Once you have content online, you can also choose to create a narrated tour. Some tools you can use include the following:
  • Diigo Web Slides - These allow you to create narrated slideshows of web sites. The web sites remain interactive and clickable even as you add your audio narration to them.

  • Flowgram.com - This new tool enables you to combine audio narration with web sites, pictures, and a variety of content in one easy to use tool. You record directly from your computer (you’ll need a microphone) and just need to know the web address of the content you want to add. This makes it easy for you to highlight online work that your staff and students are creating and sharing via the Web.

  • Jog the Web - Create a guided tour of web sites, adding your comments to each site. Lacks the audio component available in Diigo Web Slides and FlowGram.com.
Other possibilities include using tools like MyPlick.com, VoiceThread.com to upload a slideshow document—such as one created in Powerpoint—and then adding audio to it. VoiceThread even enables your viewers to add audio, video and text of their own. What a fantastic way to recognize the work that is being done, and invite recognition of that work done by your staff by others!

2- Engage - Engage your colleagues in conversations and work that makes a difference in the lives of others. As educators, we have opportunities to engage others every day. One Read/Write Web tool that we can use to engage others is to facilitate professional meetings and learning that is available using Moodle. Often, our meetings and workshops leave us disconnected, shuffling from one disjointed event to another.

Creating a Moodle and empowering your staff to participate in it can provide opportunities for engagement, for enabling individuals to be heard and to exercise their voice. However, do not expect success immediately. It may very well take a year of hard work, including consolidating resources in one place, to see results. You can find Moodle.org online, and there are ample examples of Moodles being used to enhance work and professional learning settings.

3 - Set Clear Parameters for Success - If the team needs to be able to measure it’s own success, it’s own progress separate from me as the boss, then I need to set clear definition of what constitutes success. This is often difficult with changing expectations from above, “scope creep,” as projects do take on a life of their own. I always come back in those projects to whether the end user has learned how to use the technology proposed, and whether they are using it at a maximal level that optimizes their work.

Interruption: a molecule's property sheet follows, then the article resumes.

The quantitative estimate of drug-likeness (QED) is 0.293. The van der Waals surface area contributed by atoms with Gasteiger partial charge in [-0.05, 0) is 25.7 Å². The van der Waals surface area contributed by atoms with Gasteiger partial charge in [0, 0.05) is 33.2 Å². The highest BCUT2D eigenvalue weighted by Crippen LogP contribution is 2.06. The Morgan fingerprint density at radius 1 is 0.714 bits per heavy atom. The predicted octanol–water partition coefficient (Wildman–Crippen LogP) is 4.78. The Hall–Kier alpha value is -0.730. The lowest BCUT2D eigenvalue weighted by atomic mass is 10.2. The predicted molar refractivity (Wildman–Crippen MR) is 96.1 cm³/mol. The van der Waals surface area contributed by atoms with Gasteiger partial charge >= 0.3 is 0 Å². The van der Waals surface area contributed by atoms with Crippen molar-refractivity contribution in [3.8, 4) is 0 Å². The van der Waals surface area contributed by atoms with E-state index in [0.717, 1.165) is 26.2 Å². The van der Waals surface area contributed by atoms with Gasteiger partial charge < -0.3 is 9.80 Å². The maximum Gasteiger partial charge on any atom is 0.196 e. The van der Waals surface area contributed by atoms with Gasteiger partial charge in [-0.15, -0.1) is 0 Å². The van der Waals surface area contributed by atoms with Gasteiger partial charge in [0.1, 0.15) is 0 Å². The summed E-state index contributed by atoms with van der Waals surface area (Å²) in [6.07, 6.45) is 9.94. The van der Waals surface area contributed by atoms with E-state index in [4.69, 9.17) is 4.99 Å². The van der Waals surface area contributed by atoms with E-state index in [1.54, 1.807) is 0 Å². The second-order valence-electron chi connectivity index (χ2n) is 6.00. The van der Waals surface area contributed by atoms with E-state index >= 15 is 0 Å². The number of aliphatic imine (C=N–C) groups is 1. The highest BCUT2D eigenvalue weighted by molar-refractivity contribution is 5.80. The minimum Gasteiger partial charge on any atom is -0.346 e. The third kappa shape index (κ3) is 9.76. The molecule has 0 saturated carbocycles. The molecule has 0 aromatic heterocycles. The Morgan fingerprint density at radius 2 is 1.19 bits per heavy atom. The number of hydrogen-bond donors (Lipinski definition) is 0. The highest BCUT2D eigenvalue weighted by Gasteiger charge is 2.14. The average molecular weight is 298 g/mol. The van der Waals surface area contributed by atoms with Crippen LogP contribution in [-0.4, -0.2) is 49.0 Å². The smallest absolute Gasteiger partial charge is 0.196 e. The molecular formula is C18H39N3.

While some administrators have access to project management tools (e.g. MS Projects), there are now ample tools that enable collaboration. Wikis and Moodles are two powerful tools you can use that do not involve adding yet another tool. However, data collection can sometimes be a challenge.

Why not use a tools like GoogleDocs Spreadsheets and Forms (login as guest) to collect information on the progress of an initiative? Or, install the Questionnaire module in Moodle (view example)? While these simple tools cannot replace more sophisticated project management tools, they do provide ways for educators to collaboratively design the parameters for success and to report progress on those.


As education administrators who have access to a variety of Read/Write Web techologies, it is possible for our teams to experience anonymity, irrelevance and immeasurement. Yet, it is a possibility well within our control as leaders.

Take a moment and learn how to use simple Read/Write Web tools to become a citizen journalist rather than continue as merely an administrator who waits for a Communications Department to decide what is newsworthy and what isn’t.

Everything posted on Miguel Guhlin's blogs/wikis are his personal opinion and do not necessarily represent the views of his employer(s) or its clients. Read Full Disclosure